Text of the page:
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Versions: (draft-lodderstedt-oauth-rar) 00 01 02 03

Web Authorization Protocol                                T. Lodderstedt
Internet-Draft                                                   yes.com
Intended status: Standards Track                               J. Richer
Expires: 21 April 2021                               Bespoke Engineering
                                                             B. Campbell
                                                           Ping Identity
                                                         18 October 2020


                 OAuth 2.0 Rich Authorization Requests
                        draft-ietf-oauth-rar-03

Abstract

   This document specifies a new parameter "authorization_details" that
   is used to carry fine grained authorization data in the OAuth
   authorization request.

Status of This Memo

   This Internet-Draft is submitted in full conformance with the
   provisions of BCP 78 and BCP 79.

   Internet-Drafts are working documents of the Internet Engineering
   Task Force (IETF).  Note that other groups may also distribute
   working documents as Internet-Drafts.  The list of current Internet-
   Drafts is at https://datatracker.ietf.org/drafts/current/.

   Internet-Drafts are draft documents valid for a maximum of six months
   and may be updated, replaced, or obsoleted by other documents at any
   time.  It is inappropriate to use Internet-Drafts as reference
   material or to cite them other than as "work in progress."

   This Internet-Draft will expire on 21 April 2021.

Copyright Notice

   Copyright (c) 2020 IETF Trust and the persons identified as the
   document authors.  All rights reserved.

   This document is subject to BCP 78 and the IETF Trust's Legal
   Provisions Relating to IETF Documents (https://trustee.ietf.org/
   license-info) in effect on the date of publication of this document.
   Please review these documents carefully, as they describe your rights
   and restrictions with respect to this document.  Code Components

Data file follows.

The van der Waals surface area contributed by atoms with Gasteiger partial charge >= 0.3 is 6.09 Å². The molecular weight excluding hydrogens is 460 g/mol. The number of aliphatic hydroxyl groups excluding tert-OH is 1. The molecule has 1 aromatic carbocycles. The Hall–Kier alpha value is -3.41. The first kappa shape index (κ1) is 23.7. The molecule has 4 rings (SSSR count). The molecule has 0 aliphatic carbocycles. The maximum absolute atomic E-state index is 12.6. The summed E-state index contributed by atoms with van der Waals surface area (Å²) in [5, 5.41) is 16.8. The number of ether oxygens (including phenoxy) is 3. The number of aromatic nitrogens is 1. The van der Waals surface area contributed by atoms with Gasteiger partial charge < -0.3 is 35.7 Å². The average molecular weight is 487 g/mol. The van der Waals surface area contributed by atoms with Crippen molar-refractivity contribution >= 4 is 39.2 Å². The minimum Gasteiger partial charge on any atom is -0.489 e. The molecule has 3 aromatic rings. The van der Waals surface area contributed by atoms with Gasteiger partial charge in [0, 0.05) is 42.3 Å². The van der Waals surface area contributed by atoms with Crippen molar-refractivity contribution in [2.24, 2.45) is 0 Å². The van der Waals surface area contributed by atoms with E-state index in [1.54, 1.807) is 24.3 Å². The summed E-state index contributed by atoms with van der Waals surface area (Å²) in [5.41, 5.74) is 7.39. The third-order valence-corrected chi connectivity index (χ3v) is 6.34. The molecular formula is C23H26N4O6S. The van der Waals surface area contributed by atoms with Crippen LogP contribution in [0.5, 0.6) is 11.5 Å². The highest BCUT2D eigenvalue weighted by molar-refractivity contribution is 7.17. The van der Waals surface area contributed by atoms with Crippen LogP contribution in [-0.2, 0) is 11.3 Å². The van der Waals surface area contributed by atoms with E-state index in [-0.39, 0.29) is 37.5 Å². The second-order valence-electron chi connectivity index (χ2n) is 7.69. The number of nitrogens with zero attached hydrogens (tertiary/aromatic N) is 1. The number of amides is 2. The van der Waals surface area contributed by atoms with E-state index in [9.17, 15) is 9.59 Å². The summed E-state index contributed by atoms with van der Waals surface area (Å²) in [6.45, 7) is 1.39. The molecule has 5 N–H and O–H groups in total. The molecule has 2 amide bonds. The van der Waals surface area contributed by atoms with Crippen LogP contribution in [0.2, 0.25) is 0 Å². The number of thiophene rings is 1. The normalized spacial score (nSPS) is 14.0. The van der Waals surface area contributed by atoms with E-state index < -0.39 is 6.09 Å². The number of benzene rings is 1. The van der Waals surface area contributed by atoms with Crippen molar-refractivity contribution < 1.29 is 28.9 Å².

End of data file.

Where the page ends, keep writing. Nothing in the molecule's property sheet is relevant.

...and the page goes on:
extracted from this document must include Simplified BSD License text
   as described in Section 4.e of the Trust Legal Provisions and are
   provided without warranty as described in the Simplified BSD License.



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Table of Contents

   1.  Introduction  . . . . . . . . . . . . . . . . . . . . . . . .   2
     1.1.  Conventions and Terminology . . . . . . . . . . . . . . .   4
   2.  Request parameter "authorization_details" . . . . . . . . . .   4
     2.1.  Authorization data elements types . . . . . . . . . . . .   5
     2.2.  Authorization Data Types  . . . . . . . . . . . . . . . .   8
     2.3.  Relationship to "scope" parameter . . . . . . . . . . . .   9
       2.3.1.  Scope value "openid" and "claims" parameter . . . . .   9
     2.4.  Relationship to "resource" parameter  . . . . . . . . . .   9
       2.4.1.  Authorization Request . . . . . . . . . . . . . . . .  10
       2.4.2.  Token Request . . . . . . . . . . . . . . . . . . . .  10
   3.  Using "authorization_details" . . . . . . . . . . . . . . . .  12
     3.1.  Authorization Request . . . . . . . . . . . . . . . . . .  12
     3.2.  Authorization Request Processing  . . . . . . . . . . . .  15
     3.3.  Token Request . . . . . . . . . . . . . . . . . . . . . .  16
     3.4.  Token Response  . . . . . . . . . . . . . . . . . . . . .  16
       3.4.1.  Enriched authorization details in Token Response  . .  17
     3.5.  Token Content . . . . . . . . . . . . . . . . . . . . . .  20
     3.6.  Token Introspection Request . . . . . . . . . . . . . . .  22
     3.7.  Token Introspection Response  . . . . . . . . . . . . . .  22
   4.  Metadata  . . . . . . . . . . . . . . . . . . . . . . . . . .  23
   5.  Implementation Considerations . . . . . . . . . . . . . . . .  24
   6.  Security Considerations . . . . . . . . . . . . . . . . . . .  24
   7.  Privacy Considerations  . . . . . . . . . . . . . . . . . . .  24
   8.  Acknowledgements  . . . . . . . . . . . . . . . . . . . . . .  25
   9.  IANA Considerations . . . . . . . . . . . . . . . . . . . . .  25
   10. Normative References  . . . . . . . . . . . . . . . . . . . .  25
   11. Informative References  . . . . . . . . . . . . . . . . . . .  26
   Appendix A.  Additional Examples  . . . . . . . . . . . . . . . .  28
     A.1.  OpenID Connect  . . . . . . . . . . . . . . . . . . . . .  28
     A.2.  Remote Electronic Signing . . . . . . . . . . . . . . . .  29
     A.3.  Access to Tax Data  . . . . . . . . . . . . . . . . . . .  30
     A.4.  eHealth . . . . . . . . . . . . . . . . . . . . . . . . .  31
   Appendix B.  Document History . . . . . . . . . . . . . . . . . .  34
   Authors' Addresses  . . . . . . . . . . . . . . . . . . . . . . .  35

1.  Introduction

   The OAuth 2.0 authorization framework [RFC6749] defines the parameter
   "scope" that allows OAuth clients to specify the requested scope,
   i.e., the permission, of an access token.  This mechanism is
   sufficient to implement static scenarios and coarse-grained
   authorization requests, such as "give me read access to the resource
   owner's profile" but it is not sufficient to specify fine-grained
   authorization requirements, such as "please let me make a payment